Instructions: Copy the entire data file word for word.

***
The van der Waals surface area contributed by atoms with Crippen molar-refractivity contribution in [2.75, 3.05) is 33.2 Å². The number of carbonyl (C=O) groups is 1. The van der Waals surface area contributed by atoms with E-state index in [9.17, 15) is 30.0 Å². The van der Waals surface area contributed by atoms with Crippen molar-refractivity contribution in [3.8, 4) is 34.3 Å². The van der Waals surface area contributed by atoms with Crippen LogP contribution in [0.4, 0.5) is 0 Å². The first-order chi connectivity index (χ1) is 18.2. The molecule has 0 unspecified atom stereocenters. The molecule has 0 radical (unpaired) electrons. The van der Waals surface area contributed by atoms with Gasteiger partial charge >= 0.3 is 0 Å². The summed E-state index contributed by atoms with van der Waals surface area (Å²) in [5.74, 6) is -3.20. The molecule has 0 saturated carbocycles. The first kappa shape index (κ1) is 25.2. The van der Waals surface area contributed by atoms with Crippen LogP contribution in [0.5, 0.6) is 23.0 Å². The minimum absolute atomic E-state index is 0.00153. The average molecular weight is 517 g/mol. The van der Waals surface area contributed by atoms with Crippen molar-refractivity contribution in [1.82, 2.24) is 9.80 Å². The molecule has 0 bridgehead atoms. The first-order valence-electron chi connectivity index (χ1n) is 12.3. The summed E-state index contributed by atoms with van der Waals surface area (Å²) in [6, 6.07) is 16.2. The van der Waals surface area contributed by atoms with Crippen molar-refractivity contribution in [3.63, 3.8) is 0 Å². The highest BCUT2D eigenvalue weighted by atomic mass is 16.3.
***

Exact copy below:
The van der Waals surface area contributed by atoms with Crippen molar-refractivity contribution in [2.75, 3.05) is 33.2 Å². The number of carbonyl (C=O) groups is 1. The van der Waals surface area contributed by atoms with E-state index in [9.17, 15) is 30.0 Å². The van der Waals surface area contributed by atoms with Crippen molar-refractivity contribution in [3.8, 4) is 34.3 Å². The van der Waals surface area contributed by atoms with Crippen LogP contribution in [0.4, 0.5) is 0 Å². The first-order chi connectivity index (χ1) is 18.2. The molecule has 0 unspecified atom stereocenters. The molecule has 0 radical (unpaired) electrons. The van der Waals surface area contributed by atoms with Gasteiger partial charge >= 0.3 is 0 Å². The summed E-state index contributed by atoms with van der Waals surface area (Å²) in [5.74, 6) is -3.20. The molecule has 0 saturated carbocycles. The first kappa shape index (κ1) is 25.2. The van der Waals surface area contributed by atoms with Crippen LogP contribution in [0.5, 0.6) is 23.0 Å². The minimum absolute atomic E-state index is 0.00153. The average molecular weight is 517 g/mol. The van der Waals surface area contributed by atoms with Crippen molar-refractivity contribution in [1.82, 2.24) is 9.80 Å². The molecule has 0 bridgehead atoms. The first-order valence-electron chi connectivity index (χ1n) is 12.3. The summed E-state index contributed by atoms with van der Waals surface area (Å²) in [6, 6.07) is 16.2. The van der Waals surface area contributed by atoms with Crippen molar-refractivity contribution in [3.63, 3.8) is 0 Å². The highest BCUT2D eigenvalue weighted by atomic mass is 16.3.